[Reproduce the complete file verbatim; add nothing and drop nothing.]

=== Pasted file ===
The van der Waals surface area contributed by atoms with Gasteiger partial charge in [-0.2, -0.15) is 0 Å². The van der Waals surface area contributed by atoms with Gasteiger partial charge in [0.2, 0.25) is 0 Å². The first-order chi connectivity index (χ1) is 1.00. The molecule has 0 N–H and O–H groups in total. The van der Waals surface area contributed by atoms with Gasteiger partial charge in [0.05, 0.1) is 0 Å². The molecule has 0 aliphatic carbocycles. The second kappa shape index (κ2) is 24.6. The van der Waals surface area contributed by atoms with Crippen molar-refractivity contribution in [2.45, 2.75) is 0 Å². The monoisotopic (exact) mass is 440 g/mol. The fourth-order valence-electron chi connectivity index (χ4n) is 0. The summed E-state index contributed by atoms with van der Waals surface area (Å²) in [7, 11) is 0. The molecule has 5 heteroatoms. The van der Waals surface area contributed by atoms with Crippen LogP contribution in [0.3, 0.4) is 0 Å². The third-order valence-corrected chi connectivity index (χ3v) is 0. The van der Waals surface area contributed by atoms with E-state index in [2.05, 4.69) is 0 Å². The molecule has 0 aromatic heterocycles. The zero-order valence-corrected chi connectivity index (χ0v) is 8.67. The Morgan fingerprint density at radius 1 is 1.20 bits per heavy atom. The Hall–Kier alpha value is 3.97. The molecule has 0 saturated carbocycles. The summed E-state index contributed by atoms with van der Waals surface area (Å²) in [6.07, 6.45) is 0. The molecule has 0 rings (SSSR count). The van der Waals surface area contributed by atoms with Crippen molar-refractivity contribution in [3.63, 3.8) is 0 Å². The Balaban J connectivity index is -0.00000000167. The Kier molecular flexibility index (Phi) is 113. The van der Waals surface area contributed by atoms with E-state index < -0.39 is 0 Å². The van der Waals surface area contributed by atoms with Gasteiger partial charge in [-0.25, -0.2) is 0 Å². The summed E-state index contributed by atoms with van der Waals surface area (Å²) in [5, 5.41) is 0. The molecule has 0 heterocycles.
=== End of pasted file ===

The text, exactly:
The van der Waals surface area contributed by atoms with Gasteiger partial charge in [-0.2, -0.15) is 0 Å². The van der Waals surface area contributed by atoms with Gasteiger partial charge in [0.2, 0.25) is 0 Å². The first-order chi connectivity index (χ1) is 1.00. The molecule has 0 N–H and O–H groups in total. The van der Waals surface area contributed by atoms with Gasteiger partial charge in [0.05, 0.1) is 0 Å². The molecule has 0 aliphatic carbocycles. The second kappa shape index (κ2) is 24.6. The van der Waals surface area contributed by atoms with Crippen molar-refractivity contribution in [2.45, 2.75) is 0 Å². The monoisotopic (exact) mass is 440 g/mol. The fourth-order valence-electron chi connectivity index (χ4n) is 0. The summed E-state index contributed by atoms with van der Waals surface area (Å²) in [7, 11) is 0. The molecule has 5 heteroatoms. The van der Waals surface area contributed by atoms with Crippen LogP contribution in [0.3, 0.4) is 0 Å². The third-order valence-corrected chi connectivity index (χ3v) is 0. The van der Waals surface area contributed by atoms with E-state index in [2.05, 4.69) is 0 Å². The molecule has 0 aromatic heterocycles. The zero-order valence-corrected chi connectivity index (χ0v) is 8.67. The Morgan fingerprint density at radius 1 is 1.20 bits per heavy atom. The Hall–Kier alpha value is 3.97. The molecule has 0 saturated carbocycles. The summed E-state index contributed by atoms with van der Waals surface area (Å²) in [6.07, 6.45) is 0. The molecule has 0 rings (SSSR count). The van der Waals surface area contributed by atoms with Crippen molar-refractivity contribution in [3.63, 3.8) is 0 Å². The Balaban J connectivity index is -0.00000000167. The Kier molecular flexibility index (Phi) is 113. The van der Waals surface area contributed by atoms with E-state index < -0.39 is 0 Å². The van der Waals surface area contributed by atoms with Gasteiger partial charge in [-0.25, -0.2) is 0 Å². The summed E-state index contributed by atoms with van der Waals surface area (Å²) in [5, 5.41) is 0. The molecule has 0 heterocycles.